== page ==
[erlang-questions] Erlang processes and state management design

Alexander Lamb <>
Wed Oct 24 14:15:13 CEST 2007


Thanks a lot,

But you seem to not consider solution 2 (process dictionnary). Is  
this because it is not efficient, or at least not more efficient than  
parameters?

Also, I read somewhere that the heap for processes in Erlang was  
rather small for historical reasons. If I store data in the  
parameters or in the process dictionnary, will I run into some limit?
Alternatively, I suppose the data for ETS structures are stored on  
the node's heap and not in the process heap? Is this correct?

Thanks,

Alex

Le 24 oct. 07 à 12:22, Bengt Kleberg a écrit :

> greetings,
>
> the first 3 solutions will be gone after the process dies. ets tables
> are garbage collected when their ''owning process'' dies.
>
> i would recommend 1 until you get > 1000 items per process.
> or you could start with 1. keep the adding/removing/extracting  
> hidden in
> a module and then switch to 3 using another module with the same  
> name if
> you run into problems.
>
>
> bengt
> Those were the days...
>     EPO guidelines 1978: "If the contribution to the known art resides
>     solely in a computer program then the subject matter is not
>     patentable in whatever manner it may be presented in the claims."
>
>
> On 2007-10-24 12:00, Alexander Lamb wrote:
>> Hello again,
>>
>> So, I am gradually understanding the design philosophy of an Erlang
>> application.
>> On the one hand, functionnal programming is about having no state.
>> However, in the situation of a Web application, you obviously need to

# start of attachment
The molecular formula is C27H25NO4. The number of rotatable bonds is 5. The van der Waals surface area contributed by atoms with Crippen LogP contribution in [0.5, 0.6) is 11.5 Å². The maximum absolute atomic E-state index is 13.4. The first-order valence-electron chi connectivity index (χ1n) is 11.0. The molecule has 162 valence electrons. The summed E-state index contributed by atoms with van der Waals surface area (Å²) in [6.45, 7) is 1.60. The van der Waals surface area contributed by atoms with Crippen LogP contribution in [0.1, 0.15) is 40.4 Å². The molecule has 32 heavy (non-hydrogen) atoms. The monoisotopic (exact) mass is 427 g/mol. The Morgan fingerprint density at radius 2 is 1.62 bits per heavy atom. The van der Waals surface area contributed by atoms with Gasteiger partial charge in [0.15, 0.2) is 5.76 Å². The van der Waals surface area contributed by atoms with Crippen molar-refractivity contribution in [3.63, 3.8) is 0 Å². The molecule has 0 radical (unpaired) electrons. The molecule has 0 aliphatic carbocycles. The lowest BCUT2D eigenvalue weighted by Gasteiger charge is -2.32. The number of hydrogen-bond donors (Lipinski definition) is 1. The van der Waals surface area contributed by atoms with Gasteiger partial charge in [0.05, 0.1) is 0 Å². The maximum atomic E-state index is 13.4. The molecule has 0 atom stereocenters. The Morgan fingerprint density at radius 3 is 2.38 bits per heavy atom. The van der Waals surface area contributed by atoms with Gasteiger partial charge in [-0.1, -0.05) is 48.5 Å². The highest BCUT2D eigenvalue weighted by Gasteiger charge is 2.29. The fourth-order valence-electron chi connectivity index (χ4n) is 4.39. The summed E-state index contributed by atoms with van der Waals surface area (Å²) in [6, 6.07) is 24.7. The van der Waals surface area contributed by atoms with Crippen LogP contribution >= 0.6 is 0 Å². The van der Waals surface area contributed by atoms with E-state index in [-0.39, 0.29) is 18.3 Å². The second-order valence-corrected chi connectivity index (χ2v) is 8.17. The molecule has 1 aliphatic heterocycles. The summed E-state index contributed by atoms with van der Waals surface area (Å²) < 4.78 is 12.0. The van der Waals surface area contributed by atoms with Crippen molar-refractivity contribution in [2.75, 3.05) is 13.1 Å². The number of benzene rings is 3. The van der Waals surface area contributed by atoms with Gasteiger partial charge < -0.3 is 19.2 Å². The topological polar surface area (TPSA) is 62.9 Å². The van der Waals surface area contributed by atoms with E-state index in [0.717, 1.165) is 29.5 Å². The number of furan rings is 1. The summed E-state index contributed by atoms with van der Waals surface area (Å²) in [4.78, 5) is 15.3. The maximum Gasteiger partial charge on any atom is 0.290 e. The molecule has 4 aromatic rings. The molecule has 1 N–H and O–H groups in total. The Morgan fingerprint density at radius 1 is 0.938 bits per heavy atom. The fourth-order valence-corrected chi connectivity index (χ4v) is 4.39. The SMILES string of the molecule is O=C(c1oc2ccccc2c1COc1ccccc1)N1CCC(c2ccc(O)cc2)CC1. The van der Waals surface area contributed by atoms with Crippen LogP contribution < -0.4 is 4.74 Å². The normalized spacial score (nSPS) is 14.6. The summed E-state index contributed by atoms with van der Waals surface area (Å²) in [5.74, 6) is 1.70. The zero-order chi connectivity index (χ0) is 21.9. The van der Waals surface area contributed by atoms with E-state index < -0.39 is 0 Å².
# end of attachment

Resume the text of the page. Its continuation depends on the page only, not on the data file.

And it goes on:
>> keep some state otherwise you are back to PhP style (in the sense you
>> are recalculating everything at each request).
>>
>> I went back to Joe's book and read again the chapter on processes.  
>> And,
>> as someone suggested earlier, I realized the state of an Erlang  
>> program
>> can actually be kept in a process. So when designing an  
>> application, you
>> indeed model the processes, then the state of the processes, then the
>> messages.
>>
>> So for example, if I create a process for each user who logs in to a
>> program. Upon creation of the process I could fetch all the  
>> features and
>> worklists the user has, then keep them in his process until he  
>> logs out
>> (or after a given long timeout).
>>
>> I can do that for every task which needs to keep a state between  
>> requests.
>>
>> Therefore, I have a question: where is it usuall or reasonnable to  
>> keep
>> the state of a process?
>>
>> 1) in the parameters of the function we spawn
>> 2) in the process dictionnary
>> 3) in an ETS structure
>> 4) in a in-memory mnesia structure
>>
>> I suppose it really depends on the amount of data and how it will be
>> modified (and if we want to keep persistent some session data  
>> after the
>> process is killed).
>>
>> Tell me if I am wrong, but the first two solutions will put data  
>> on the
>> process stack and will be destroyed when the process is killed.  
>> The two
>> other solutions will have to be cleaned out when the process is  
>> killed.
>>
>> Are there some guidelines?
>>
>> For a user process, I might have 30 or 40 features in a list, some
>> values about his account, etc...
>> For a process managing (for example) browsing patients in a list,  
>> I will
>> have the list of patients with the visits for the currently selected
>> patient, etc...
>>
>> Thanks for any hints!
>>
>> Alex
>> --
>> Alexander Lamb
>> Founding Associate
>> RODANOTECH Sàrl
>>
>> 4 ch. de la Tour de Champel
>> 1206 Geneva
>> Switzerland
>>
>> Tel:  022 347 77 37
>> Fax: 022 347 77 38
>>
>> http://www.rodanotech.ch
>>
>>
>>
>>
>> --------------------------------------------------------------------- 
>> ---
>>
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--
Alexander Lamb
Founding Associate
RODANOTECH Sàrl

4 ch. de la Tour de Champel
1206 Geneva
Switzerland

Tel:  022 347 77 37
Fax: 022 347 77 38

http://www.rodanotech.ch



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